Ten foot-and-mouth cases found

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The Independent Online

Black smoke from a flaming pyre of livestock carcasses drifted across a busy highway - a grim reminder for passing commuters of the growing toll of Britain's first outbreak of foot-and-mouth disease in two decades. More new cases were confirmed Monday.

Black smoke from a flaming pyre of livestock carcasses drifted across a busy highway - a grim reminder for passing commuters of the growing toll of Britain's first outbreak of foot-and-mouth disease in two decades. More new cases were confirmed Monday.

Fears intensified that the highly contagious livestock ailment could spread to continental Europe. As a precaution, authorities in Germany slaughtered nearly 350 sheep that had been imported from Britain before the first cases of foot-and-mouth disease were discovered at a slaughterhouse one week ago.

Hopes of swiftly containing the outbreak dimmed Sunday when, after a 24-hour lull, more new cases were confirmed at a farm in Devon in southwestern England.

The farm had shipped sheep to Europe before an export ban took effect last week, raising fears that the disease could have already have made its way into European herds.

The European Union urged member states to trace livestock that had been imported from Britain. European agriculture officials met in Brussels to discuss the crisis, and Prime Minister Tony Blair was holding talks with farm leaders.

In Essex county, northeast of London, where the first cases were found, the smell of burning animal carcasses hung in the air, and gray and black smoke drifted across the fields from two enormous piles of slaughtered pigs and cattle set ablaze Sunday night. It was the first mass incineration since the outbreak began.

Commuters on the busy M25 motorway could see the billowing smoke rising from the two 100-meter-long (yard-long) piles of flaming carcasses. More animals, including a herd of pedigree Limousin cattle, were being slaughtered and incinerated at a farms elsewhere Monday.

To reduce the threat of contagion, the carcasses were being burned to ash and buried in deep pits.

So far, more than 7,000 animals have been slaughtered in a bid to halt the outbreak - a number that could be dwarfed if the disease cannot be checked soon. During a disastrous 1967 foot-and-mouth epidemic, Britain's worst, nearly half a million sheep, pigs and cattle had to be killed.

Foot-and-mouth disease, which afflicts cloven-hoofed animals like sheep, cows and pigs, is extremely easy to spread. Although humans almost never catch the disease, they can spread it, carrying it on boots and clothing. The virus can be airborne, transmitted from one animal to another, or contracted through contaminated feed.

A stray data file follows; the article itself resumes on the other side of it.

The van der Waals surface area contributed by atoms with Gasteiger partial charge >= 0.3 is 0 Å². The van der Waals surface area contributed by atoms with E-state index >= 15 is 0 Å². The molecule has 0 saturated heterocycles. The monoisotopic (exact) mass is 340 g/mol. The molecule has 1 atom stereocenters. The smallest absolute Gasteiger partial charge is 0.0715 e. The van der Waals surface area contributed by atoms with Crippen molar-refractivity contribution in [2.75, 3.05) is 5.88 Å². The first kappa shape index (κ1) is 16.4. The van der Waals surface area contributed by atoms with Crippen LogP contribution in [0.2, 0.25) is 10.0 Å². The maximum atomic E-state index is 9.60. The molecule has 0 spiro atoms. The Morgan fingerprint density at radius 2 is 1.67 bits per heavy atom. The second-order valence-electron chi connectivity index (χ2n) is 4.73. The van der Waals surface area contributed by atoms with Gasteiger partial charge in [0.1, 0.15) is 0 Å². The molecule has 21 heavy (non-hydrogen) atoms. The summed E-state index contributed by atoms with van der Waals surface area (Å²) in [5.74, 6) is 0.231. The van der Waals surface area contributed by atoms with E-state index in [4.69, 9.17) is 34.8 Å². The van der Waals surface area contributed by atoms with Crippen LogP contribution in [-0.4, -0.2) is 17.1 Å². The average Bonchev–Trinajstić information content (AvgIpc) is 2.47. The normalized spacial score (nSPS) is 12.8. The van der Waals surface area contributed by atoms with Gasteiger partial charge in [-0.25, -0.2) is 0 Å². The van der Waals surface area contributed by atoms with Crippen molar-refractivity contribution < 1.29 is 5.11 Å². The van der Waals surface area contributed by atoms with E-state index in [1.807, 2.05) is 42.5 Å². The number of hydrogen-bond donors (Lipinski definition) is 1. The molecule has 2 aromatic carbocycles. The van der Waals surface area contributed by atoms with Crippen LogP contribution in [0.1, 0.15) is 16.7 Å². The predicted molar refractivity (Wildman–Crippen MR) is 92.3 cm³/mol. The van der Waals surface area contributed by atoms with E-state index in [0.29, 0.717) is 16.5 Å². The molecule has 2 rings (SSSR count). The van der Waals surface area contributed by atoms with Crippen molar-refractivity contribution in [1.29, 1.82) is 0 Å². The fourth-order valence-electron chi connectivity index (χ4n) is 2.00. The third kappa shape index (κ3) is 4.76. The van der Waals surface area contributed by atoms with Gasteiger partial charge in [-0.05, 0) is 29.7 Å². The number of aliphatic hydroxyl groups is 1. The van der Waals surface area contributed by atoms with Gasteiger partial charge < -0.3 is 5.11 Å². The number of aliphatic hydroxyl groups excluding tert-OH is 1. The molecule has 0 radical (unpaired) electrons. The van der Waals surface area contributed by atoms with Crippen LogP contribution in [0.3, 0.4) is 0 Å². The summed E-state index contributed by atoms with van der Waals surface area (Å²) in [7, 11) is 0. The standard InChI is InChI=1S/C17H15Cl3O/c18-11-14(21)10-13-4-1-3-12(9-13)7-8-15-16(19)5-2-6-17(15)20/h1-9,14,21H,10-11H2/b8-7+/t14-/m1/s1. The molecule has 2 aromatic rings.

Distraught over losses that are already mounting into the millions, farmers filled troughs with disinfectant, spread piles of disinfected straw across roads leading to their land, and anxiously watched their herds for telltale blisters on the mouth and feet.

"It's not about money - it's about the tragedy as far animals are concerned," said farmer James McInness, chairman of a regional branch of the National Farmers' Union.

In a nation of animal lovers, burning carcasses and wholesale slaughter of herds - considered the only way to halt the virulent infection - distressed non-farmers as well.

"It has been quite traumatic seeing ... all the dead animals," said Sue Scott, who lives only a few hundred meters (yards) from one of the carcass bonfires. "It was very sad."

So far, the disease has been found at 10 sites - confirmed Monday at three of them - and animals at hundreds of farms and slaughterhouses were being tested. Government veterinarians were working around the clock.

The outbreak was making increasing inroads into daily life. Tight travel restrictions have been clamped on affected areas. Plans for a major military exercise over the next two weeks were being reviewed because it would involve ground troops in one of the outbreak zones. Authorities even left some rural roads unplowed after heavy snow fell in Scotland for fear of spreading the virus.

At least three schools in affected areas closed and teachers who live on farms were told to stay home. City-dwellers and country people alike have been told to keep away from farmland. Hunting has been suspended, and a pro-hunting group postponed a planned mass march to the capital next month.

Hiking groups scrapped country walks, and fishing streams were closed to anglers. Restrictions were being considered on horse racing and show jumping. Safari parks, zoos and nature reserves were closing or keeping animals susceptible to the disease - including rhinos, giraffes and elephants - away from people.

Authorities closed three parks to the public to protect the royal deer herds, whose bloodlines date back to the time of Henry VIII. Even Prince Charles was taking extra precautions at his own farm, at Highgrove in western England.

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